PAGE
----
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The Montreal Cognitive Assessment (MoCA) is a popular and simple-to-administer screening instrument to detect cognitive impairment. The MoCA generates a total score and six domain-specific index scores: (1) Memory, (2) Executive Functioning, (3) Attention, (4) Language, (5) Visuospatial, and (6) Orientation. It is unclear whether these MoCA scores can differentiate between distinct clinical dementia syndromes. This study compared MoCA Index scores between amnestic dementia of the Alzheimer’s type (DAT) and primary progressive aphasia (PPA), a language-based dementia.
Baseline MoCA data were analyzed from 33 DAT, 37 PPA, and 83 cognitively normal individuals enrolled in the Clinical Core of the Northwestern Alzheimer’s Disease Center. A one-way analysis of covariance adjusted for age was used to compare MoCA scores among groups. A logistic regression model was implemented to observe individual likelihood of group affiliation based on MoCA Index scores.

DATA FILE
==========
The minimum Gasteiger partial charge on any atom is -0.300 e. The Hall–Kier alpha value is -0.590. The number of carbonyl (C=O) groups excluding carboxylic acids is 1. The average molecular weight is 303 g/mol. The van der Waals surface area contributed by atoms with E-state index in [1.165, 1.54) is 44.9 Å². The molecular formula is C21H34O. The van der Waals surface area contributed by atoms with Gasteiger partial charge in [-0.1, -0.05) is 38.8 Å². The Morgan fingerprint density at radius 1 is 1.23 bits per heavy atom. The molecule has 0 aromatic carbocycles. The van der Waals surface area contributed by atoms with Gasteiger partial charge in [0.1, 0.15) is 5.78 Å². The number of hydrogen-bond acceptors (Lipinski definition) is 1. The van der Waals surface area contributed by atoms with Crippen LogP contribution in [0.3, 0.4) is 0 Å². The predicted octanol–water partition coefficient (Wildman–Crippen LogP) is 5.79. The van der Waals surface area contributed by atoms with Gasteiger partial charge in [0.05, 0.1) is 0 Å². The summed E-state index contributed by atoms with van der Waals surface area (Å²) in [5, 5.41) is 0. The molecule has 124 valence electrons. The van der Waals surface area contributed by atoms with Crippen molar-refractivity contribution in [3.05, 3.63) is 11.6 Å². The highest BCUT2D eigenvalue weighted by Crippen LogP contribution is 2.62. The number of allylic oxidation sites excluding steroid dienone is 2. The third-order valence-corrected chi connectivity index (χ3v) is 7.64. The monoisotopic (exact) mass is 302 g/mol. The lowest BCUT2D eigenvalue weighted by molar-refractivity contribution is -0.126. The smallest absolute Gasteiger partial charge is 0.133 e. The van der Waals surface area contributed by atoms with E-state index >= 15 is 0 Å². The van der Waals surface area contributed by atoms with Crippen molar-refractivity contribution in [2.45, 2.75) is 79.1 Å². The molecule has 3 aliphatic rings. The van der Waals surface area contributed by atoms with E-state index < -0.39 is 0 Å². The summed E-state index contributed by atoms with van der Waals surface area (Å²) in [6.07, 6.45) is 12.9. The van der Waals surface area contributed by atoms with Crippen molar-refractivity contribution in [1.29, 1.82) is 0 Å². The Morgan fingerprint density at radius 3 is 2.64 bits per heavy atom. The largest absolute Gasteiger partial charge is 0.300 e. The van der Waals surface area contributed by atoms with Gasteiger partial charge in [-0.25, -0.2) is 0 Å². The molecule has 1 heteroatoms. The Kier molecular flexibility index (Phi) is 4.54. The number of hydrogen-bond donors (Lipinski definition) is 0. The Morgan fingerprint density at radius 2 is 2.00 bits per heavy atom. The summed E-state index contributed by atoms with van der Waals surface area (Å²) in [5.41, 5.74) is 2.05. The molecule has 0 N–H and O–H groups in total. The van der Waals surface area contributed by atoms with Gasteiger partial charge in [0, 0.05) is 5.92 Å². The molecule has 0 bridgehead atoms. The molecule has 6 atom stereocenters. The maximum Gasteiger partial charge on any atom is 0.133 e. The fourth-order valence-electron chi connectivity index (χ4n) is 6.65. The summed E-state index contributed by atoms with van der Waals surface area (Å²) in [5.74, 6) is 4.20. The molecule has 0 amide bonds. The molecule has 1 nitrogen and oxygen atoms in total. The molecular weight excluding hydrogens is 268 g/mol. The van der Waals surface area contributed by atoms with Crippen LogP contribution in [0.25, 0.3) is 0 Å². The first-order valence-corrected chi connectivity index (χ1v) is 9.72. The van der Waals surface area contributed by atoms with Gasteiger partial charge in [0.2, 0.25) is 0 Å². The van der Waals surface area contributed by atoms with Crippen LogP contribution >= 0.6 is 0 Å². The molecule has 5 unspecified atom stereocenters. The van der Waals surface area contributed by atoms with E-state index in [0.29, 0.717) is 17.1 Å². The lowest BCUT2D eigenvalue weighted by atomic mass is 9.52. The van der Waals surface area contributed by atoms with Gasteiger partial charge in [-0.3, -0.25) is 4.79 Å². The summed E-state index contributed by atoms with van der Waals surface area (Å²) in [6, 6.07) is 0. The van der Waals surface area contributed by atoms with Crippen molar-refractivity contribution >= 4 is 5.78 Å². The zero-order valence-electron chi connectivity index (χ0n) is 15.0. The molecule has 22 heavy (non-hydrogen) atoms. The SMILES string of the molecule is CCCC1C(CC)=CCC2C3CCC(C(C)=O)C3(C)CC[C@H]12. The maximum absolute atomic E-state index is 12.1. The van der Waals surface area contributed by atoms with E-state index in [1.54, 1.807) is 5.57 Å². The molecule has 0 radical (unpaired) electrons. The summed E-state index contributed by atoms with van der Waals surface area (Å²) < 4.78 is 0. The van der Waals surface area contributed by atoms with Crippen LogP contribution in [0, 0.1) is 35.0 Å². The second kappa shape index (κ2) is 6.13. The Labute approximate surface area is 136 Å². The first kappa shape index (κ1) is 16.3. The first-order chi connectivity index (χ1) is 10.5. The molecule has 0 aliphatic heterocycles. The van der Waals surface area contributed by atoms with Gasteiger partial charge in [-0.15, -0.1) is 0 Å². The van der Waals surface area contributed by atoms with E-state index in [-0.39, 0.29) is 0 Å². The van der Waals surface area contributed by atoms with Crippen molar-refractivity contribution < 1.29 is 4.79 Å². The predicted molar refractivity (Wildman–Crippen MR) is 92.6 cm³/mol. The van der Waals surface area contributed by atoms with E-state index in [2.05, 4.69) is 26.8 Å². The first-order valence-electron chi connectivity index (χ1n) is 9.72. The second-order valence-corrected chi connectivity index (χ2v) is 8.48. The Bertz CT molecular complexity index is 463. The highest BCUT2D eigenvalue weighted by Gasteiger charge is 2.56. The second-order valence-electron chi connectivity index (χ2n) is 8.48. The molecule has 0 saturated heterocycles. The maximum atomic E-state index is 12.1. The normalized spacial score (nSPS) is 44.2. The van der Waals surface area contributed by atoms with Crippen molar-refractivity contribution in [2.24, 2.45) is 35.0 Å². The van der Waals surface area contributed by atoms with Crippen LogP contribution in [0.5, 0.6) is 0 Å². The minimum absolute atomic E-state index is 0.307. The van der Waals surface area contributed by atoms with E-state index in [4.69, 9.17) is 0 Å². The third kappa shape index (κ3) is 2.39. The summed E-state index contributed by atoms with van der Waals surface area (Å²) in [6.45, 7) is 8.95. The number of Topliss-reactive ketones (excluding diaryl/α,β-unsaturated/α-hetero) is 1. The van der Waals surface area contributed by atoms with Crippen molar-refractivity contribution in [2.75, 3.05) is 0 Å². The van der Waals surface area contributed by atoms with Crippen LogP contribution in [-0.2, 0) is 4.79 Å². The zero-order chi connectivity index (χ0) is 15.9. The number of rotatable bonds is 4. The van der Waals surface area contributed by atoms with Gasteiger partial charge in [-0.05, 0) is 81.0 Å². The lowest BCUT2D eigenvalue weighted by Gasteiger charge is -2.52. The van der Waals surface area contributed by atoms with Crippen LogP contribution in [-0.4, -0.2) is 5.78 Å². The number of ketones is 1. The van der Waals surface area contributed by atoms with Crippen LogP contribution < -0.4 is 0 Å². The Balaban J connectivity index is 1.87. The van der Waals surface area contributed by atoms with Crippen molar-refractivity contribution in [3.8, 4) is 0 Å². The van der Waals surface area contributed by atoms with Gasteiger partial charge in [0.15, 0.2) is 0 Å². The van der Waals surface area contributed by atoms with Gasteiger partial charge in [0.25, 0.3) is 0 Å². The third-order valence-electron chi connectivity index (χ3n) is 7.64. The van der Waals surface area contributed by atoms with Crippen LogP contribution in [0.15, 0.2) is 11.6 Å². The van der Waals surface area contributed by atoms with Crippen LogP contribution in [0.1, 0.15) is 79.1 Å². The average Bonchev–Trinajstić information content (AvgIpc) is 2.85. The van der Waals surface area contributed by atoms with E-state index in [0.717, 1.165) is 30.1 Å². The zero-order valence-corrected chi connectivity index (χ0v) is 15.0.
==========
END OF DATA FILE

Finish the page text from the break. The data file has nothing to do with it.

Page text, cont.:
The mean MoCA total score was significantly higher in controls compared to both patient groups (p < .001) but did not differ between DAT and PPA groups. However, in accordance with salient clinical features commonly observed in DAT versus PPA, Memory and Orientation Index scores were lowest in the DAT group (p < .001), whereas Language and Attention Index scores were lowest in the PPA group (p < .001). Multivariate logistic regression analysis showed that the individual effects of Memory (p = .001), Language (p = .002), and Orientation (p = .025) Indices were significant.
MoCA Index scores can help differentiate among distinct cognitive syndromes, suggesting it may be a useful brief screening tool to detect domain-specific cognitive impairment.
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